New sequencing platforms have started to alter the way cancer genomics studies are conducted, driven by the technologies’ falling costs and increased throughput and performance, according to the co-director of a large-scale US genome center.
Up until now, researchers have looked for genetic variations underlying cancer by a number of methods, including array-based whole-genome genotyping and gene-expression profiling, as well as Sanger-based sequencing of candidate genes. Correlating these data with clinical information has helped them to learn about cancer biology, as well as to develop diagnostic and prognostic assays.
But with the emergence of second-generation sequencing technologies, “the cancer genomics paradigm is changing,” said Elaine Mardis, co-director of the Genome Center at Washington University in St. Louis, who was speaking at the Personal Genomes meeting at Cold Spring Harbor Laboratory last week.
Under the new paradigm, scientists are now sequencing entire cancer genomes, she said, looking not only for single-nucleotide mutations and small insertions and deletions, but also for structural variations. In addition, they are beginning to use the new technologies to analyze transcriptomes, gene regulatory regions, and DNA methylation profiles of cancer genomes.
Using the example of an acute myelogenous leukemia genome that her center recently sequenced using the Illumina Genome Analyzer, Mardis showed how this approach can uncover mutations in genes that are part of known cancer pathways but were not included in previous lists of cancer candidate genes. She said Wash U and other genome centers are now planning to use whole-genome sequencing in other cancer-genomics studies.
Before they embarked on the AML genome-sequencing project, the Wash U researchers tested the Illumina GA, which produces short reads, on the 100-megabase C. elegans genome and found that it is suitable to pick up polymorphisms. They published their results earlier this year (see In Sequence 1/22/2008).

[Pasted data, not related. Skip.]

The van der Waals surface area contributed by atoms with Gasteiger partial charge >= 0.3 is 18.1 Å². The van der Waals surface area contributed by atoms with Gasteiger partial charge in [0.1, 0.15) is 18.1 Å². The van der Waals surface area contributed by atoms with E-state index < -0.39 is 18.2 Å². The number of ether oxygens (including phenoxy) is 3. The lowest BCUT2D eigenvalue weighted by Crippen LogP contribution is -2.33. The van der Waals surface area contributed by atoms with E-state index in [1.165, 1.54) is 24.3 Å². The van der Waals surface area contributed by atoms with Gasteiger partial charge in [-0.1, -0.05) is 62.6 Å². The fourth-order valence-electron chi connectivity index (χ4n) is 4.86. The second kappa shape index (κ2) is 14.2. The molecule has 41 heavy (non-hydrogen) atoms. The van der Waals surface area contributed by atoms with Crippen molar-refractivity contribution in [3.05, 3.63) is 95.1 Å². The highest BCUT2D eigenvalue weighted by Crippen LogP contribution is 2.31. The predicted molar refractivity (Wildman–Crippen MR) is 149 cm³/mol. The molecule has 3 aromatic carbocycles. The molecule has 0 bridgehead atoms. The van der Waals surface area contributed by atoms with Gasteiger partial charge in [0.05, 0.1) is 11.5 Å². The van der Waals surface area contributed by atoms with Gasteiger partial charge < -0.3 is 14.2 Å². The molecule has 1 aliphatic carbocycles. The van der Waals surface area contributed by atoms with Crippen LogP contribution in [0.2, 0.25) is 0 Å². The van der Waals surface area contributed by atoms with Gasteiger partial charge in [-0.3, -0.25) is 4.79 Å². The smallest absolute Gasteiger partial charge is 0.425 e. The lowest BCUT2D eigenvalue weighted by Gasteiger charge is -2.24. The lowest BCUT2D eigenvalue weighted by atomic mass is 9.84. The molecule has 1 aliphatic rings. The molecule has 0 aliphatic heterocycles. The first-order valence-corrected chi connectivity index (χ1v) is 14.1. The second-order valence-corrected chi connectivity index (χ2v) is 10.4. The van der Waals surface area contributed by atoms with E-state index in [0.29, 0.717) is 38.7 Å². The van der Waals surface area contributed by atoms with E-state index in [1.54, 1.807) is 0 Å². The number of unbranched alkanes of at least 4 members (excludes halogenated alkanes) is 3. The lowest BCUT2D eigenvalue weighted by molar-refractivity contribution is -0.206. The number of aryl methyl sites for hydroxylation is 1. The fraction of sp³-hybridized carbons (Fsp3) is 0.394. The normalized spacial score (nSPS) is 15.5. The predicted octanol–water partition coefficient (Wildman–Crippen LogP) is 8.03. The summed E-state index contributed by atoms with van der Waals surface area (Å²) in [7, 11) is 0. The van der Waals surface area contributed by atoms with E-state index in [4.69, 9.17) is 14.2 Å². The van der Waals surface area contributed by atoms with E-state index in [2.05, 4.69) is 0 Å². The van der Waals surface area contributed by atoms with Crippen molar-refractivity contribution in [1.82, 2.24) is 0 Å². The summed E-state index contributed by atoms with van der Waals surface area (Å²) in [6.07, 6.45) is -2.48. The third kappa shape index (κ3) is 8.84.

For their first human cancer genome, which has been accepted for publication in a peer-reviewed journal, the Wash U researchers chose a sample from an AML patient in her late fifties, a now-deceased Caucasian woman who had a family history of cancer but exhibited a normal cytogenetic profile. Funding for this project came from a private donor.
“The cancer genomics paradigm is changing.”
The scientists sequenced DNA from both her primary tumor and her skin, which served as a normal control. In 98 runs on the Illumina GA, they generated 32-fold coverage for the tumor sample with unpaired sequence reads. For the skin sample, they obtained about 14-fold coverage.
They then mapped the reads to the human reference genome using the Maq algorithm, which was developed by scientists at the Wellcome Trust Sanger Institute, and looked for sequence variants using the Maq variant-discovery algorithm.
After that, they compared approximately 3 million high-quality single nucleotide variants they discovered to normal genome variants found in dbSNP as well as in the genomes of Jim Watson and Craig Venter. After narrowing down and validating the remaining variants, they determined that the AML tumor genes carried a small number of somatic mutations.
A number of these somatic mutations occurred in genes that are part of known cancer pathways, though they were not part of any lists of candidate genes that researchers had previously established, Mardis said.
The data for this first study was generated between August 2007 and early this year, Mardis noted, at a cost of $700,000, which includes labor, informatics processing, data storage, and instrument amortization. At the time, paired-end sequencing was not yet available for the Illumina GA.
Since then, the Wash U researchers, fueled by funding from the National Cancer Institute, have embarked on a second AML sequencing project, using only paired reads at a distance of either 200 base pairs or three kilobase pairs. This will allow them to detect structural variants like insertions, deletions, and inversions, in addition to point mutations and small indels. They are also hoping to use short-read assemblers to resolve complex rearrangements that are indicated by anomalous read pairs.
Their second case is a 38-year-old Caucasian male with AML, with no family history of cancer, who is currently in remission. Due to the improved throughput of the Illumina platform, the researchers have been able to produce more data in fewer sequence runs for this sample, and at a lower cost: As of last week, they had generated almost 7-fold coverage of the genome in four paired-end sequencing runs, using both 2x35 base pair and 2x50 base pair reads. The total predicted full cost for sequencing this second sample is $200,000.
Next year, Wash U plans to sequence five additional AML genomes, according to Mardis. As part of the NIH’s Cancer Genome Atlas project, the center is also working on sequencing a glioblastoma genome, in collaboration with other US genome centers, in order to advance the use of next-generation sequencing technology in TCGA.